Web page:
“Pessimism of the intellect, optimism of the will.”
At a New Year’s gathering of friends last night, we spent the last hour before midnight sharing our answers to two questions: “What gives you hope?” And “What is your mission in 2011?”
The answers ranged across the map of the human heart. Some people drew hope from the next generation; others from the conviction, based in science, that life will abide even if humanity completes its ongoing self-destruction project. The hope I shared was grounded in direct experience, a shorter timeline, a smaller scale. I mentioned two things that generate it.
The first is the persistence, the uncanny abundance, the heart-opening, brain-boggling profusion of beauty, meaning, and pleasure in the world. Earlier this week, at another gathering, a smaller group of friends shared their intentions for the coming year. As at the New Year’s Eve party, all of us are of an age, give or take a few years. All of us said, in perfect concord, that our task was to allow and enable ever-greater congruence between our inner and outer selves, to erase the distance between person and persona.
For one friend, that meant clearing away the detritus of the past, including an accumulation of possessions no longer needed—the stuff that clogs a long lifetime tumbling through the world as a snowball picks up twigs and pebbles. For another, there was a sense of shells, or veils, or membranes falling away, the emergence of desire and essence from their confining disguise. For me, the action was peeling: allowing the vulnerability—the risk—that comes with opening the heart to the flow of love, love coming in, love going out.
Each of us drew an image of our intention. Here is mine:
My friends were sitting on the couch, so I took an unaccustomed seat across the coffee table, facing them. As we spoke, I turned my head to the left, and a beautiful prospect came into view. Two blooming orchid plants were arranged in such a way that the flowers in the foreground formed a bower. Through it, in the candlelight, I could see the clustered blooms of the second plant, a convocation of butterflies performing a synchronized ballet on the wing. I was reminded of this last night. It is raining this morning as I write, but at midnight, the sky was perfectly clear. We gathered at the window, high above the Bay, to watch a remarkable fireworks display in San Francisco, enormous iridescent butterflies dancing in the year.
Beauty is consolation, inspiration, breath. “Without realizing it,” Milan Kundera wrote, “the individual composes his life according to the laws of beauty even in times of greatest distress. ” May it always be so.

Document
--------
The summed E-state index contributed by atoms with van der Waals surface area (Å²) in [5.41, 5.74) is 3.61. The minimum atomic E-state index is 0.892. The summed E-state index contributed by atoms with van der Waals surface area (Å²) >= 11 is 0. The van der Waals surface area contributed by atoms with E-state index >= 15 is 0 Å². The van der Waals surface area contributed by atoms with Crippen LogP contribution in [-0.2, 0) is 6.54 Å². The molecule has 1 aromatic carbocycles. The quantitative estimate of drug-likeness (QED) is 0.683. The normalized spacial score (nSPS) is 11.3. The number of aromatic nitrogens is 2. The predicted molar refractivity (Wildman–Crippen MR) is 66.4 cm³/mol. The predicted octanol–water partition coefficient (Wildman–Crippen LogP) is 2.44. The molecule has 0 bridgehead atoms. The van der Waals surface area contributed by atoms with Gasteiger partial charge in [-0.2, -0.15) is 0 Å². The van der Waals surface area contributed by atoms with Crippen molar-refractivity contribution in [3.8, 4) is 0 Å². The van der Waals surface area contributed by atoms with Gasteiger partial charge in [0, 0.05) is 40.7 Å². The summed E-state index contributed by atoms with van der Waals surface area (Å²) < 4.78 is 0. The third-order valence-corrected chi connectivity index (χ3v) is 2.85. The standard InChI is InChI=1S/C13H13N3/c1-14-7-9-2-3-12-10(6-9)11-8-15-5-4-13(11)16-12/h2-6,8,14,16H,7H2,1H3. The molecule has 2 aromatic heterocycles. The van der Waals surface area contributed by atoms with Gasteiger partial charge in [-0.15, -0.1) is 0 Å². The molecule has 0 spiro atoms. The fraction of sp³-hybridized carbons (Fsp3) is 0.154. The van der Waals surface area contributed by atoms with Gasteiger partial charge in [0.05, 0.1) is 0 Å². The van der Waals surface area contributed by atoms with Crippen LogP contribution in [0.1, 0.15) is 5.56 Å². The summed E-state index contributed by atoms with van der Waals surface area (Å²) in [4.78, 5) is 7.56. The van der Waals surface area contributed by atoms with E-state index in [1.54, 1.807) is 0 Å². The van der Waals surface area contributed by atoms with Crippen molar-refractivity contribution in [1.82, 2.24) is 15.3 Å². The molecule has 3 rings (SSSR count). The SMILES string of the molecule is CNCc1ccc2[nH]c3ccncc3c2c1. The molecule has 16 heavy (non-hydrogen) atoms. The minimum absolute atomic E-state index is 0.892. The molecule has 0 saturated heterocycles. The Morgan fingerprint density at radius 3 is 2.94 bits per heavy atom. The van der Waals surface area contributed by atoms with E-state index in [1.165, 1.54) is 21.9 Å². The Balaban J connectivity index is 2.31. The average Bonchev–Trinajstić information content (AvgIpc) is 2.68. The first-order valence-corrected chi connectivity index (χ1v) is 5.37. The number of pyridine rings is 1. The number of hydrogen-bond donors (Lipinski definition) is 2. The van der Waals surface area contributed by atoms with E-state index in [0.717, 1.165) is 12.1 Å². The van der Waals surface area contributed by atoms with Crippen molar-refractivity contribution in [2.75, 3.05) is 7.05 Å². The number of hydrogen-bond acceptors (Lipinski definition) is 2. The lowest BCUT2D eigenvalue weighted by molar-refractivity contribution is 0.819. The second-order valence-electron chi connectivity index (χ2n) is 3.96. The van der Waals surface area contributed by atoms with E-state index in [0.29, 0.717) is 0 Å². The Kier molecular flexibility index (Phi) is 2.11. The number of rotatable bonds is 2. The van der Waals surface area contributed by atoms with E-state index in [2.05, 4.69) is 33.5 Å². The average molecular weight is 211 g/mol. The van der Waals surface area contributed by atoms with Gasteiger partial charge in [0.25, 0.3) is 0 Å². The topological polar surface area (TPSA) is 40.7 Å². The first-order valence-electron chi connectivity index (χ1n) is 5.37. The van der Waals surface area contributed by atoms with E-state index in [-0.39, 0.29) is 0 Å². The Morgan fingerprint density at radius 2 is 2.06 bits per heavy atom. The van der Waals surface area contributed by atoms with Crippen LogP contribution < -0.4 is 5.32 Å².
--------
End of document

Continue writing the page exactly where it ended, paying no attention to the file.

My second source of hope is related, to be sure. It is rooted in what I have perceived during this last year of traveling the country to spread my message, to propose a vast enlargement in our understanding of art’s public purpose, so that we begin to comprehend culture as the crucible in which value, meaning, and identity are created, from which the possibility of a modus vivendi emerges. Wherever I go, I see in people’s faces—in their shining eyes and the desire that is palpable in every breath—that they are finished with the pervasive conviction that value is only what can be weighed, counted, tested, bought, and sold. They are fed up with the delusion of a diminished life that this worldview has inculcated, the Datastan mentality that has gripped us for a very long time. They know what they know, and they are done pretending otherwise.
My mission, of course, is to put my shoulder on the side of that knowledge. Of all life’s beauties, surely one of the tenderest and most delicious is to witness that instant of dawning realization, the moment when a life is reclaimed from the false consciousness and imposed reality of these times, and set free to grow as it will.
Most of the friends at last night’s party thought in spiritual terms about the meaning of hope. Me too, but not only spiritual terms. I kept thinking of the quotation from Gramsci I recorded at the head of this essay. I was going to explain it to you, but when I googled it, I happened on such an elegant little exegesis from the blog of someone I don’t know at all, a physicist called Stephen Hsu:
I often get questions about the slogan on my homepage:
Pessimism of the Intellect, Optimism of the Will.
Some recognize that it’s a quote from Antonio Gramsci and mistakenly think it means I’m a Marxist.
In fact, the meaning of the slogan is quite simple.
Pessimism of the Intellect means, simply, be a scientist: see the world as it really is, not as you might like it to be. Try to identify and, if necessary, overcome hidden biases or prior assumptions. Always ask yourself: What assumption am I making? What if it is incorrect? How do I know what I know?
In many cases, the correct answer is: I don’t know. Never be afraid to admit you don’t know.
Optimism of the Will means, have the courage to attempt difficult things. Sometimes, Will can overcome the odds.
To live is to yearn. Each inhalation enacts the partnership with the world outside our bodies that enables us to fulfill that desire for the space of another breath. Happy New Yearn, friends! May this be a year of clear sight and powerful vision; of liberation from delusion, and courage that flows like water. And may each and every one of you walk in beauty, making meaning, seeking congruence between inner and outer, enjoying health, happiness, a garden of earthly delights.
Set out as you mean to go on with an exemplar of the fiercely courageous Catalan people, the brilliant, incandescent, late jazz pianist Tete Montoliu, a man blind from birth, accompanying the great Flamenco singer Mayte Martin in a beautiful song by Carlos Gardel, “El día que me quieras,” (The Day That You Want Me).Click to read about live-blogging for your next conference